Left to right: indigo milkcap (Lactarius indigo), golden oyster (Pleurotus citrinopileatus), shrimp of the woods (Entoloma abortivum), honey mushrooms (Armillaria ostoyae), grey morel (Morchella tomentosa), honey mushrooms (A. mellea), yellow coral (Ramaria sp.), club coral (Clavariadelphus truncatus).
From Books to Fields Method:
The idea with this method is to be a little more focused with your researching and planning before heading out to forage. Take some of those books or online resources we talked about earlier and choose a couple species that seem interesting to you. Those species could be ones that you think you've seen before, or ones that might be currently in season, or maybe they just sound tasty! No matter how you decide on the species, the next step is to research them more. Build up that search image, get used to its features, habitats, and growth stages. Give your brain patterns to start recognizing, then get outside and see if you can find it! Maybe pick at least two species so you have a fail-safe if you can't find one of them.
This is probably the method that I use the most to increase my own knowledge. With time the process will become easier and you'll start picking up species without a ton of research, but initially I would suggest that you really focus on the research process. Teach your brain how to learn about plants and mushrooms before you start overloading it with too many different species.
The "I Found This, Can I Eat It?" Method:
The title of this technique is a bit of a joke, and poking fun at many foraging beginners, but I make the joke out of love. On those previously mentioned Facebook groups it's a common occurrence to have someone post a photo or two of a random plant or mushroom and ask, "can I eat it?". Now, this is a great method to quickly increase your knowledge, but it should be done in the right way, which isn't the way I just covered!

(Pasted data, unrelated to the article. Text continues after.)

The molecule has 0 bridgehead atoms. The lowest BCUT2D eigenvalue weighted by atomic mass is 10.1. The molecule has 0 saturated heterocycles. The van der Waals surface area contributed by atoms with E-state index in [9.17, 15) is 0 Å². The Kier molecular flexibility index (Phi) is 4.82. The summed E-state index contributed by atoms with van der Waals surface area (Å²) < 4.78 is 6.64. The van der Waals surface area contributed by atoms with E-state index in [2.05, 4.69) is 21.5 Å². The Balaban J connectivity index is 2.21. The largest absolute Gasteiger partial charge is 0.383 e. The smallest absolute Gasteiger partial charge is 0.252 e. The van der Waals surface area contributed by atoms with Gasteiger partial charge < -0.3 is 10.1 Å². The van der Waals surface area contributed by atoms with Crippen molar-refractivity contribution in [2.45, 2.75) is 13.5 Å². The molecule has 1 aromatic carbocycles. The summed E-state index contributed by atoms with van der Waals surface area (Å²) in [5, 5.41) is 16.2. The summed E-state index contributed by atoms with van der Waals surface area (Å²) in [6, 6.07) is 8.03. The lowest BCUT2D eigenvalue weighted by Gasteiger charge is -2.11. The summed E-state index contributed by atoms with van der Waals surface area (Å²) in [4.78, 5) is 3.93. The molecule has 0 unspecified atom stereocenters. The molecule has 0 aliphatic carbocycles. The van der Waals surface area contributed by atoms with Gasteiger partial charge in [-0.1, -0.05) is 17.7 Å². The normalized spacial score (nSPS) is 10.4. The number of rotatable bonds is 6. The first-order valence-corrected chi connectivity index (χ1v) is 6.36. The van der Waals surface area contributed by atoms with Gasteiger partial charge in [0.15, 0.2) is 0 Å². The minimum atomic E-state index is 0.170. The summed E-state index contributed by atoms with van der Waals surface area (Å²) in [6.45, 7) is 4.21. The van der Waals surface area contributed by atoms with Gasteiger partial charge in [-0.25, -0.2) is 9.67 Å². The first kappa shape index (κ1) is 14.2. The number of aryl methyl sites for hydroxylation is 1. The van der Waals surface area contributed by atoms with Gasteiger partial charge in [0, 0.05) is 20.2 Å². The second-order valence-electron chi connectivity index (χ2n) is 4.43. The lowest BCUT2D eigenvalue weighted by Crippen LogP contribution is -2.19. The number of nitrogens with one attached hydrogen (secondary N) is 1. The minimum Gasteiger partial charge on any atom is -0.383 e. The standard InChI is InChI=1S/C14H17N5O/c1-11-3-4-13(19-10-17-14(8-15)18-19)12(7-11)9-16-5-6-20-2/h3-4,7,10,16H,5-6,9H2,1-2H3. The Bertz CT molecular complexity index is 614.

Here's what you should actually do when you use this method of learning. I have also provided a full example of this process at the end of this section!
Find a species that you're interested in learning about.
Before disturbing it, take multiple in-focus photos of the species, get multiple angles and take plenty, worst case you have to delete a few photos!
Get clear photos of any and all notable features:
Plants - top and bottom of leaves, stalks, flowers, fruits, seeds, parts from the previous year if present.
Mushrooms - top and underside of cap, features of the stipe (stalk), gills or other spore dispersal structures, spore color, substrate it's growing from, etc.
Make notes of the habitat and any habitat related features (ie. 5,000ft, bank of a river).